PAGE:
As the sea undulated around me, miniature wreckage bobbing up and down in the swell, the Kraken began to fight back by flinging ships at me to deter my mission of freeing Loki. Cutting the ships down mid-air with my single-handed sword, I was then assaulted by short serpent creatures which would latch on to my body if I didn’t slice them to bits first (or alternatively grab them with my bare hands pop them like blood-filled balloons). That last bit was a little unexpected, and I was pleased to see the world work in a way I intuitively understood. Positional audio alerted me to the worm’s location, as they locked onto me while making a high-pitched scream.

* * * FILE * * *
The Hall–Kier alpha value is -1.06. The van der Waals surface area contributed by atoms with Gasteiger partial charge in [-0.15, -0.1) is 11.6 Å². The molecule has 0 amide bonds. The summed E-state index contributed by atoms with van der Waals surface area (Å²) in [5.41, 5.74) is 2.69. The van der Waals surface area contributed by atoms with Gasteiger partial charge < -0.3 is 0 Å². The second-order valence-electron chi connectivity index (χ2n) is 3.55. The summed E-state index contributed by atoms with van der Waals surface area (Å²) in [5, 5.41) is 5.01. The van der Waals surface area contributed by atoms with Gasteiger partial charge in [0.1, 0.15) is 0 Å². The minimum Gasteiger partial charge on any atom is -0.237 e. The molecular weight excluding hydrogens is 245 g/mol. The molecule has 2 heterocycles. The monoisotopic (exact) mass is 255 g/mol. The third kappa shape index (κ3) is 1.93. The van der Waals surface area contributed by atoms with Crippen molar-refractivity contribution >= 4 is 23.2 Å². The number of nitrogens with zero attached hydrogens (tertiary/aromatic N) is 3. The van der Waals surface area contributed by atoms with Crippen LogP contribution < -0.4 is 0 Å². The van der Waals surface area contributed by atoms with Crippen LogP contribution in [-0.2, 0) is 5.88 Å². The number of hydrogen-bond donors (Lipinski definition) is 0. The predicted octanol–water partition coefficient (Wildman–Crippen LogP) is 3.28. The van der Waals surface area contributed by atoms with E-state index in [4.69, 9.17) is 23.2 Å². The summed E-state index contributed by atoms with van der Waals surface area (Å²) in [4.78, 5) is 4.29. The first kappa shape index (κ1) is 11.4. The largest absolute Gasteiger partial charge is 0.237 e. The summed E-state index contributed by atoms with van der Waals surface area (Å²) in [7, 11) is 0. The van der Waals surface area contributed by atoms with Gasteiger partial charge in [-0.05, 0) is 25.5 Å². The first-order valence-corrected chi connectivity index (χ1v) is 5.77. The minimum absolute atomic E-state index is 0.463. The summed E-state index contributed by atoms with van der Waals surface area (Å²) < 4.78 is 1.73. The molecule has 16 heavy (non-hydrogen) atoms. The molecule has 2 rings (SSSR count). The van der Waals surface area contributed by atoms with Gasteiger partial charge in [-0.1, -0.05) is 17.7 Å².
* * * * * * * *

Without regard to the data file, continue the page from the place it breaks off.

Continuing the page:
Worms properly slain, the Kraken then went through a few loops of picking me up by its tentacles and stabbing me in the chest with a barbed proboscis, then putting me back down so I could slash at face-to-face. Eventually defeating the Kraken after a few successive loops, my ‘lesser-god’ status ostensibly became Loki’s new pet project. That’s where the story bit ended for my demo, and where I would start my true combat tutorial so I could learn how to face off against some decidedly more human-shaped foes.
From there I was transferred to a combat arena, stepping into shoes of a human hero called the ‘Shield Maiden’.